Regular use of the Hidden Blade, while uncommon in the 21st century, is still practised in some regions. In 2013, members of the Onmoraki-Gumi, a Yakuza branch taken over by the Japanese Brotherhood in Osaka, wore Hidden Blades that were concealed by the long sleeves of their suits.[24]

By the 21st century, the Indians once again used a new design of this iconic weapon, one that incorporated an explosive device. This mechanism could be remotely activated by a touch screen on another wirelessly connected Hidden Blade and served as a means to dispose of the body of a fallen comrade. When Jasdip Dhami activated the weapon of his dead sister in 2013, the explosion was so powerful that it destroyed an entire floor of a building. Aside from this, this particular model shifted the blade to the side, defying the usual custom of hiding it beneath the wrist.[4]

Combat

Altaïr performing a counter with the Hidden Blade

As its main purpose was for stealthy assassinations, the Hidden Blade could only be used in combat under certain conditions, and could not block any attack. Altaïr was only able to assassinate a guard who had fallen to the ground or become inattentive.[6]Altaïr could also use the Hidden Blade in a counterattack; however, the time frame was extremely short in comparison to that of his sword and dagger. Successfully intercepting an attack enabled one of several different – and always lethal – counterattacks.[6]

Ezio using his dual blades in combat

The Hidden Blade became more useful in combat due to upgrades over time. The mounting of a metal plate on the opposite side of the blade allowed it to be used defensively. In terms of an offense; when used together, the dual Hidden Blades were swift but less damaging in comparison to a sword, with more utility in suppressing enemy attacks. In addition; every counterattack with the Hidden Blades resulted in an instant kill, with only the narrow timing window as a disadvantage.[7]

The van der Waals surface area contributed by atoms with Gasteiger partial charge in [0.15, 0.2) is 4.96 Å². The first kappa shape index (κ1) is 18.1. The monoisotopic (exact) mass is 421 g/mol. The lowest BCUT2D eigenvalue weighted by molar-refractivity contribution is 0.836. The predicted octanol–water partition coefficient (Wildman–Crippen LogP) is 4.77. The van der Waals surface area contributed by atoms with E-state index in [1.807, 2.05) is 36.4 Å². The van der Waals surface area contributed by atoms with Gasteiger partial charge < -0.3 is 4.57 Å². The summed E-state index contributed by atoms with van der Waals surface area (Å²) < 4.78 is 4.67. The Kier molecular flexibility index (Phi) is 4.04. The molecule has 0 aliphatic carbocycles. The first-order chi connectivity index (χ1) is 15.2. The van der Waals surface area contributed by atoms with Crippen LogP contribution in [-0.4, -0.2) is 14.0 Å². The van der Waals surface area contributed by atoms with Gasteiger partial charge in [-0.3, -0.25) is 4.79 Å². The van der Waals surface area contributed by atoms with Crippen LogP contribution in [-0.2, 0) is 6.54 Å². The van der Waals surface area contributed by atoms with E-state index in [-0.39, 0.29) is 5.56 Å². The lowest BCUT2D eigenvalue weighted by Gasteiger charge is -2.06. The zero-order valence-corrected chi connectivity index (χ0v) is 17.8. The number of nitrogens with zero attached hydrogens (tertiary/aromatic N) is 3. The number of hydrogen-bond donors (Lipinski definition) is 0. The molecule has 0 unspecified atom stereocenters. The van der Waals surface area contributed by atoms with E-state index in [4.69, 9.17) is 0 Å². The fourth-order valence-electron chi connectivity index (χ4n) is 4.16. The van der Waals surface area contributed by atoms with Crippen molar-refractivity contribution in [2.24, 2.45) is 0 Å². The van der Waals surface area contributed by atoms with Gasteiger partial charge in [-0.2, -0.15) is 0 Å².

Other users

Despite it being their primary and most recognizable feature, the Hidden Blade's use has not always been exclusive to the Assassins, with some even falling into the hands of the Templar Order. Several Assassins who betrayed their order and joined the Templars were known to keep their Hidden Blades rather than dispose of them, understanding their usefulness. Vali cel Tradat[14] and Shay Cormac were both examples of this, and both actively used them to hunt down and kill many of their former brothers and sisters.[25] Other Templars were known to take Hidden Blades as trophies from Assassins they had encountered; Haytham Kenway[22] and Julien du Casse[12] were examples, with Kenway's left Hidden Blade being taken from the British Assassin Miko after a duel[26] and later being taken in turn by his son Ratonhnhaké:ton as a memento.[22] Daniel Cross also possessed a Hidden Blade which he was given by the Mentor of the Assassin Order and which Daniel used to kill the Mentor immediately afterwards;[23] he then turned this blade over to his superiors at Abstergo, who studied and heavily modified the original design.[27] Finally, the Templar Julie de la Serre used a blade hidden under her shoe.[28]

Upgrades and adaptations

Modifications by Altaïr Ibn-La'Ahad

"The device has begun to show its age – and so I have been researching improvements beyond ending the need to remove one's finger to wield it."
―Altaïr Ibn-La'Ahad's Codex, page 13.[src]

The blade with the pistol and poison upgrades

In his studies of the Apple of Eden, Altaïr envisioned several upgrades for the Hidden Blade which he recorded in his Codex,[7] and which were implemented under his Mentorship.[14] Centuries later Ezio acquired these Codex pages over his travels, and Leonardo da Vinci recreated the improvements detailed within when Ezio presented him with a page.[7]